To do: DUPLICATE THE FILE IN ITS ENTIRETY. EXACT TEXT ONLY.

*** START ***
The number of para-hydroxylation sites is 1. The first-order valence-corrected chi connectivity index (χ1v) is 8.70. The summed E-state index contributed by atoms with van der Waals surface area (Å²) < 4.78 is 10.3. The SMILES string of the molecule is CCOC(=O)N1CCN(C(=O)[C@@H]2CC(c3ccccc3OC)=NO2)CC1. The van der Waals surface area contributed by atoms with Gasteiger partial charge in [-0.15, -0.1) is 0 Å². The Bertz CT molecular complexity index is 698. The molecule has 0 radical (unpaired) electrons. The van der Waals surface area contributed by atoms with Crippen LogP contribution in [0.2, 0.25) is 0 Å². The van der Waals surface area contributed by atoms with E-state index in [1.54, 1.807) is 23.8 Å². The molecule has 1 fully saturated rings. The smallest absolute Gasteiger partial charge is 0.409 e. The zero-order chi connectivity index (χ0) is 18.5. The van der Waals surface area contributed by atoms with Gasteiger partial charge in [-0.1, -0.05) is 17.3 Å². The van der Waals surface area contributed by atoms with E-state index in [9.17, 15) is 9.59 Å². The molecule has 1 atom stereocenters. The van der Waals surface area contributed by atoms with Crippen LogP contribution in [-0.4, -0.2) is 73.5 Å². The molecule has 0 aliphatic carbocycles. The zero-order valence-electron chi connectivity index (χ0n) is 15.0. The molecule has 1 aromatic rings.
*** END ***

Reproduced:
The number of para-hydroxylation sites is 1. The first-order valence-corrected chi connectivity index (χ1v) is 8.70. The summed E-state index contributed by atoms with van der Waals surface area (Å²) < 4.78 is 10.3. The SMILES string of the molecule is CCOC(=O)N1CCN(C(=O)[C@@H]2CC(c3ccccc3OC)=NO2)CC1. The van der Waals surface area contributed by atoms with Gasteiger partial charge in [-0.15, -0.1) is 0 Å². The Bertz CT molecular complexity index is 698. The molecule has 0 radical (unpaired) electrons. The van der Waals surface area contributed by atoms with Crippen LogP contribution in [0.2, 0.25) is 0 Å². The van der Waals surface area contributed by atoms with E-state index in [1.54, 1.807) is 23.8 Å². The molecule has 1 fully saturated rings. The smallest absolute Gasteiger partial charge is 0.409 e. The zero-order chi connectivity index (χ0) is 18.5. The van der Waals surface area contributed by atoms with Gasteiger partial charge in [-0.1, -0.05) is 17.3 Å². The van der Waals surface area contributed by atoms with E-state index in [9.17, 15) is 9.59 Å². The molecule has 1 atom stereocenters. The van der Waals surface area contributed by atoms with Crippen LogP contribution in [-0.4, -0.2) is 73.5 Å². The molecule has 0 aliphatic carbocycles. The zero-order valence-electron chi connectivity index (χ0n) is 15.0. The molecule has 1 aromatic rings.